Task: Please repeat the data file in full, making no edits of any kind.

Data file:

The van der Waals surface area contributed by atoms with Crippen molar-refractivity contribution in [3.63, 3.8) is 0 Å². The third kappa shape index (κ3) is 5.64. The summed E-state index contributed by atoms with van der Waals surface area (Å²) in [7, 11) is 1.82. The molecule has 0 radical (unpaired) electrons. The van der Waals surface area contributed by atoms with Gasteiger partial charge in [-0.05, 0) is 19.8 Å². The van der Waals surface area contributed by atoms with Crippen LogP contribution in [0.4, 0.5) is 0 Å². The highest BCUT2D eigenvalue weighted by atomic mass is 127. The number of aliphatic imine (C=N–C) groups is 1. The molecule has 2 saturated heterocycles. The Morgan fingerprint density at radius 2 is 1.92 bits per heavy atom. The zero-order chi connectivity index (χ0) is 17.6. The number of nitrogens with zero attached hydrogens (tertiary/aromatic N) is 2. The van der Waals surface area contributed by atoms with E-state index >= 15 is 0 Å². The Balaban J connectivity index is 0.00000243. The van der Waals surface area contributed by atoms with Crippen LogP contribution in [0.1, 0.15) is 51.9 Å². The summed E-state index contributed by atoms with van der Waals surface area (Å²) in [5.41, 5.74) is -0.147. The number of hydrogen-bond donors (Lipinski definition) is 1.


The van der Waals surface area contributed by atoms with Crippen molar-refractivity contribution in [3.63, 3.8) is 0 Å². The third kappa shape index (κ3) is 5.64. The summed E-state index contributed by atoms with van der Waals surface area (Å²) in [7, 11) is 1.82. The molecule has 0 radical (unpaired) electrons. The van der Waals surface area contributed by atoms with Gasteiger partial charge in [-0.05, 0) is 19.8 Å². The van der Waals surface area contributed by atoms with Crippen LogP contribution in [0.4, 0.5) is 0 Å². The highest BCUT2D eigenvalue weighted by atomic mass is 127. The number of aliphatic imine (C=N–C) groups is 1. The molecule has 2 saturated heterocycles. The Morgan fingerprint density at radius 2 is 1.92 bits per heavy atom. The zero-order chi connectivity index (χ0) is 17.6. The number of nitrogens with zero attached hydrogens (tertiary/aromatic N) is 2. The van der Waals surface area contributed by atoms with E-state index >= 15 is 0 Å². The Balaban J connectivity index is 0.00000243. The van der Waals surface area contributed by atoms with Crippen LogP contribution in [0.1, 0.15) is 51.9 Å². The summed E-state index contributed by atoms with van der Waals surface area (Å²) in [5.41, 5.74) is -0.147. The number of hydrogen-bond donors (Lipinski definition) is 1.